Journal of History School

ISSN:1308-5298

The Conquest of Ganja by the Ottoman Armıes, and Its Mılıtary and Logıstıc Sıtuatıon (1723-1735)


Abstract Ganja has been established in the west of Azerbaijan from the right tributaries of the Kura River to the both sides of the Ganja River, and is the second largest city of Azerbaijan after Baku in terms of population in our day. Ganja is located on one of the important routes of the historical Silk Road which extends from China to Iran, Caucasus and Anatolia. As the commercial activities between Baku and Tbilisi have been conducted over Ganja and Ganja is located on an important crossing point between Iran and the Caucasus, military and strategic importance of Ganja has increased. For this reason, the region has witnessed the struggle of the great powers for sovereignty in the historical process. The cutthroat struggles between the Ottoman Empire and the Safavid Empire, which aimed to dominate over the Caucasus, had continued in the16th and 17th centuries, and this situation had continued until the first half of the 18th century. After the internal disturbances in Iran and the attacks made by the Afghans in the east and the Russians in the north against Iran, a war has been declared against Iran during the reign of Sultan Ahmed III. In 1723, Iran’s territories in the Caucasus had been conquered by the Ottoman Empire. One of these territories was Ganja. Following the conquest of Ganja, many military classes were sent to the region. In addition, grain and ammunition needed by the Ottoman army in Ganja were brought to the region, and thus, it was tried to control the region against the Safavid armies. In this study, the Ottoman military classes sent to Ganja between 1723 and 1735 have been examined in detail through the available archival resources. Furthermore, the delivery of grain and ammunition provided to the Ottoman soldiers in Ganja has been examined, and relevant tables and graphics have been used to understand the issue better.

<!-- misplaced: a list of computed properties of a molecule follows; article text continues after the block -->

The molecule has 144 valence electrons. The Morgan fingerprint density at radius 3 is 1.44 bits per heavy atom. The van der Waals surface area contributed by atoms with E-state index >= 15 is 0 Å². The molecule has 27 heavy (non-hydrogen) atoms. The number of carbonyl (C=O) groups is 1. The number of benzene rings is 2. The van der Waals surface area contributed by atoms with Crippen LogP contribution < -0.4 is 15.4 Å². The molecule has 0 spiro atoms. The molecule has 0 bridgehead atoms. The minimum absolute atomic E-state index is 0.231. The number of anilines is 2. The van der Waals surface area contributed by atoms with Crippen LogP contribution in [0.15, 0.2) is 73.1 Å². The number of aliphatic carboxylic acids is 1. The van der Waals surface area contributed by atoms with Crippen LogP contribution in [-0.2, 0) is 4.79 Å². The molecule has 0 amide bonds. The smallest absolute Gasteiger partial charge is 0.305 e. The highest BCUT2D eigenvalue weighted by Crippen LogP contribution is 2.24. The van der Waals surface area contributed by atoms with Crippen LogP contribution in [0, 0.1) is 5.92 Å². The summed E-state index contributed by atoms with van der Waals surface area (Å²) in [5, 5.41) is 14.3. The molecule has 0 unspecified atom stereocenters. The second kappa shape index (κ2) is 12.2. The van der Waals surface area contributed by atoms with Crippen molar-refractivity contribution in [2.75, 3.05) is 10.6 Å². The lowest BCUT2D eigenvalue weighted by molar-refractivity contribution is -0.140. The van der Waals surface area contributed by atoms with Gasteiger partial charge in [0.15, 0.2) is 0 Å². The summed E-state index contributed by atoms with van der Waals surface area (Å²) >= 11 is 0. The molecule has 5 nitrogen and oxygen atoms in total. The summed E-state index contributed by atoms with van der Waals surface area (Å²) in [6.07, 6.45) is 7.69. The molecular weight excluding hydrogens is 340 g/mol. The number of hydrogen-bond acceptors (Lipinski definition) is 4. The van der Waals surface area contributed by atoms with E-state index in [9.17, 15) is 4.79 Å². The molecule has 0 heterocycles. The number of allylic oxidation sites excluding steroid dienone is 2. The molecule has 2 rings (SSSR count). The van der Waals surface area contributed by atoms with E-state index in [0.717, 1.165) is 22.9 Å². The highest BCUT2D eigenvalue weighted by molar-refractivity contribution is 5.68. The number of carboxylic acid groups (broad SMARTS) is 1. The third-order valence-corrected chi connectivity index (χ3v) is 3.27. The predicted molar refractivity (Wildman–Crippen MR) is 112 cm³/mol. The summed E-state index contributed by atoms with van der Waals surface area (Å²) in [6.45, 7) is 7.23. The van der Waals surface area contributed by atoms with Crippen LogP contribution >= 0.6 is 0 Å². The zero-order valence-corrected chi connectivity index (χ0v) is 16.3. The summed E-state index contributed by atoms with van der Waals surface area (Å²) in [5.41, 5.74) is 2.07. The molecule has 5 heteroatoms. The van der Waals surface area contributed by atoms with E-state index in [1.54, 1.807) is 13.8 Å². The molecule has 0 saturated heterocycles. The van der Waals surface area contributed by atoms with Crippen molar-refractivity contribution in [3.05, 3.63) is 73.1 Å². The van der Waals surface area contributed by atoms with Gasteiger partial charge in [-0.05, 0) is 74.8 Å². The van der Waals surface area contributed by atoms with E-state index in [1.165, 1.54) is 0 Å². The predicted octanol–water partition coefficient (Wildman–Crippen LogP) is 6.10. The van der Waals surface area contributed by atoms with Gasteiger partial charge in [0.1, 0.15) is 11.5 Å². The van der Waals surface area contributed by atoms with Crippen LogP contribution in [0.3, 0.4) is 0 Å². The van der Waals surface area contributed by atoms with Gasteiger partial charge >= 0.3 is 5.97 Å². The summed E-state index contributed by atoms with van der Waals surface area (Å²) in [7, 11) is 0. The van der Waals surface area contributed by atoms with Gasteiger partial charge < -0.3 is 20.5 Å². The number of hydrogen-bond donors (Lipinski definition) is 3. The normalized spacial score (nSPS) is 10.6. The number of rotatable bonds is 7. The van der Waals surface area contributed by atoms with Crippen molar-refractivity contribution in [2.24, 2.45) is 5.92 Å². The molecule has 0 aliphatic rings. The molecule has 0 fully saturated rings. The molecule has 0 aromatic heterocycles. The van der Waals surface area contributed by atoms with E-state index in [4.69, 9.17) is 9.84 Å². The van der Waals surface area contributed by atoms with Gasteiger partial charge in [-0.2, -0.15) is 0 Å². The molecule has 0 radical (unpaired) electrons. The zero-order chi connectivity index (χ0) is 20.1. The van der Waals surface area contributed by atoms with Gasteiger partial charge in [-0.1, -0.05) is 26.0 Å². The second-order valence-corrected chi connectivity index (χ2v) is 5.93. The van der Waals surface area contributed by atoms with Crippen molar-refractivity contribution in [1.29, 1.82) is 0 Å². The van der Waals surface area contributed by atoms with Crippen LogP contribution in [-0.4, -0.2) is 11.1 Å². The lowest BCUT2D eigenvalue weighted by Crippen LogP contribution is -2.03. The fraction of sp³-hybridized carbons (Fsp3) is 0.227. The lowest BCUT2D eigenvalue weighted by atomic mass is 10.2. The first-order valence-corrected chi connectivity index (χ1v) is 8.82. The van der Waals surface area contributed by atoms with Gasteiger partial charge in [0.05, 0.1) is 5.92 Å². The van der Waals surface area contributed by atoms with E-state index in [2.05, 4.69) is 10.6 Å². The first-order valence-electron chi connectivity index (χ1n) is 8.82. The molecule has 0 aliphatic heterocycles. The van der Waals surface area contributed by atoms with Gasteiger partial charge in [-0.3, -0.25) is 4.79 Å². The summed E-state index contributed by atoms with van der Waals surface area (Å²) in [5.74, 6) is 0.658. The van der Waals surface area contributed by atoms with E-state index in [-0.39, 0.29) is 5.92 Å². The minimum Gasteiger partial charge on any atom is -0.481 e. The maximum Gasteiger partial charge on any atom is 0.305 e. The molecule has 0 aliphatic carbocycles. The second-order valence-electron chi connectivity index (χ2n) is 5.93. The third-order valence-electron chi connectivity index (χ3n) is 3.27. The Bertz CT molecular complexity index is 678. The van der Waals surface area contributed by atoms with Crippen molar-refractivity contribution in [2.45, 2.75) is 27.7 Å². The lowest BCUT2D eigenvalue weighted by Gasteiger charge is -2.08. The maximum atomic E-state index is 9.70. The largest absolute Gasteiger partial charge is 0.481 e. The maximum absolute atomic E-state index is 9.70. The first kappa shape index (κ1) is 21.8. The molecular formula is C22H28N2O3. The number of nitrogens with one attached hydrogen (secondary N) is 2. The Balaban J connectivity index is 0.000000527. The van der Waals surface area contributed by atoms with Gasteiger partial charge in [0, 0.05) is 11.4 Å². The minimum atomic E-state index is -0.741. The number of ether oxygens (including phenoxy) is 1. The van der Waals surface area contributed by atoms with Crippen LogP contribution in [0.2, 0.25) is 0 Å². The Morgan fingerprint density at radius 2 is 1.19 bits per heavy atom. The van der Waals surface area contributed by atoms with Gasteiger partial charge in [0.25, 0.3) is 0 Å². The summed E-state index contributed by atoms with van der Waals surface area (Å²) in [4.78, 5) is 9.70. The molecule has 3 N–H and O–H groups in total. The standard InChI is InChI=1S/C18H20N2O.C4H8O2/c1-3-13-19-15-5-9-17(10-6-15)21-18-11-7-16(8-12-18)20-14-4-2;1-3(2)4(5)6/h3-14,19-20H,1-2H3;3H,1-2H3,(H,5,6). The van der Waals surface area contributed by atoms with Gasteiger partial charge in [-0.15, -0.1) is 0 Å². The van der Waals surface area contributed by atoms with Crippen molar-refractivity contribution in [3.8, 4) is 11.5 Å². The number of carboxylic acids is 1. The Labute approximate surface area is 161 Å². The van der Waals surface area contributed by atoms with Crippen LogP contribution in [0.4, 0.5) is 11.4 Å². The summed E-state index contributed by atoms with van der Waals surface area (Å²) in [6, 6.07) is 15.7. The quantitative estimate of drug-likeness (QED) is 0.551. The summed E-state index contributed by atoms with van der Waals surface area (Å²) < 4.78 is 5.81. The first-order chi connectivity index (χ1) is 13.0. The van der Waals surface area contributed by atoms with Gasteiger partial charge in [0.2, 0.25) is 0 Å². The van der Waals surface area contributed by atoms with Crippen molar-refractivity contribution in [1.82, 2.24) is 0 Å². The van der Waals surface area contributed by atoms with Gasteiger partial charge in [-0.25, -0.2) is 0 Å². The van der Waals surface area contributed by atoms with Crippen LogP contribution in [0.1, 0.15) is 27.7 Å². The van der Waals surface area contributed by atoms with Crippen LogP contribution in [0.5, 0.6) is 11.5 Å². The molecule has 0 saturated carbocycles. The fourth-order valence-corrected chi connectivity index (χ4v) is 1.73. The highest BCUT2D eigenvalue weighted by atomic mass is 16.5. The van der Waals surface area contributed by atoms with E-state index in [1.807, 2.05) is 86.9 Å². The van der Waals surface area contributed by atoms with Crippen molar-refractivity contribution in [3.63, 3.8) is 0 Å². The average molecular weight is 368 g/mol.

Keywords


Ganja, Janissary, Grain, Ammunition

Author : Uğur DEMLİKOĞLU
Number of pages: 1448-1479
DOI: http://dx.doi.org/10.29228/joh.37605
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Journal of History School
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